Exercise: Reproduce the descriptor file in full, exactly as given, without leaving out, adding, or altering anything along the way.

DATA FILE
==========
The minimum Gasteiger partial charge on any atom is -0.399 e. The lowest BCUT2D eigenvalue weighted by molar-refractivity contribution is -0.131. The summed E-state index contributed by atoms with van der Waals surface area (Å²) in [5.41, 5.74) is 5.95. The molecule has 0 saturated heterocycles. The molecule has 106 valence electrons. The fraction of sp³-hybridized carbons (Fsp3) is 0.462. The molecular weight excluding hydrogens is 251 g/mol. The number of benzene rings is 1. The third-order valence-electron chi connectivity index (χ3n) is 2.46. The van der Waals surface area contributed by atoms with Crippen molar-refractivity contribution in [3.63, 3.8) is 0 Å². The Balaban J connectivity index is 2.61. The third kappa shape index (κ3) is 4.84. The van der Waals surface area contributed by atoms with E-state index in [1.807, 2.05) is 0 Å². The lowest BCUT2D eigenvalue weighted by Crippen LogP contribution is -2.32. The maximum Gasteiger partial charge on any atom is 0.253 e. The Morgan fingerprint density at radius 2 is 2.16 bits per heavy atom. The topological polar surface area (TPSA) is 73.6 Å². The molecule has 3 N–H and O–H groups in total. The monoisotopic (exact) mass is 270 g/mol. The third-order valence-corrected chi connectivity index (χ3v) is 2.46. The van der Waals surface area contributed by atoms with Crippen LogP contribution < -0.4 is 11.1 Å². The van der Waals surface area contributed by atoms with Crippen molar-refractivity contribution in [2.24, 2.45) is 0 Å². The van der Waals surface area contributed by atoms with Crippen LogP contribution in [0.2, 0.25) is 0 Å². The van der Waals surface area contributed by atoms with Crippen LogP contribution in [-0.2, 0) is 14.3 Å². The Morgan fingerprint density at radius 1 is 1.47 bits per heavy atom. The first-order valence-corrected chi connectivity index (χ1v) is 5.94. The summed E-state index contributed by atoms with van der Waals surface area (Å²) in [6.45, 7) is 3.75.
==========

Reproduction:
The minimum Gasteiger partial charge on any atom is -0.399 e. The lowest BCUT2D eigenvalue weighted by molar-refractivity contribution is -0.131. The summed E-state index contributed by atoms with van der Waals surface area (Å²) in [5.41, 5.74) is 5.95. The molecule has 0 saturated heterocycles. The molecule has 106 valence electrons. The fraction of sp³-hybridized carbons (Fsp3) is 0.462. The molecular weight excluding hydrogens is 251 g/mol. The number of benzene rings is 1. The third-order valence-electron chi connectivity index (χ3n) is 2.46. The van der Waals surface area contributed by atoms with Crippen molar-refractivity contribution in [3.63, 3.8) is 0 Å². The Balaban J connectivity index is 2.61. The third kappa shape index (κ3) is 4.84. The van der Waals surface area contributed by atoms with E-state index in [1.807, 2.05) is 0 Å². The lowest BCUT2D eigenvalue weighted by Crippen LogP contribution is -2.32. The maximum Gasteiger partial charge on any atom is 0.253 e. The Morgan fingerprint density at radius 2 is 2.16 bits per heavy atom. The topological polar surface area (TPSA) is 73.6 Å². The molecule has 3 N–H and O–H groups in total. The monoisotopic (exact) mass is 270 g/mol. The third-order valence-corrected chi connectivity index (χ3v) is 2.46. The van der Waals surface area contributed by atoms with Crippen LogP contribution < -0.4 is 11.1 Å². The van der Waals surface area contributed by atoms with Crippen molar-refractivity contribution in [2.24, 2.45) is 0 Å². The van der Waals surface area contributed by atoms with Crippen LogP contribution in [0.2, 0.25) is 0 Å². The van der Waals surface area contributed by atoms with Crippen LogP contribution in [-0.2, 0) is 14.3 Å². The Morgan fingerprint density at radius 1 is 1.47 bits per heavy atom. The first-order valence-corrected chi connectivity index (χ1v) is 5.94. The summed E-state index contributed by atoms with van der Waals surface area (Å²) in [6.45, 7) is 3.75.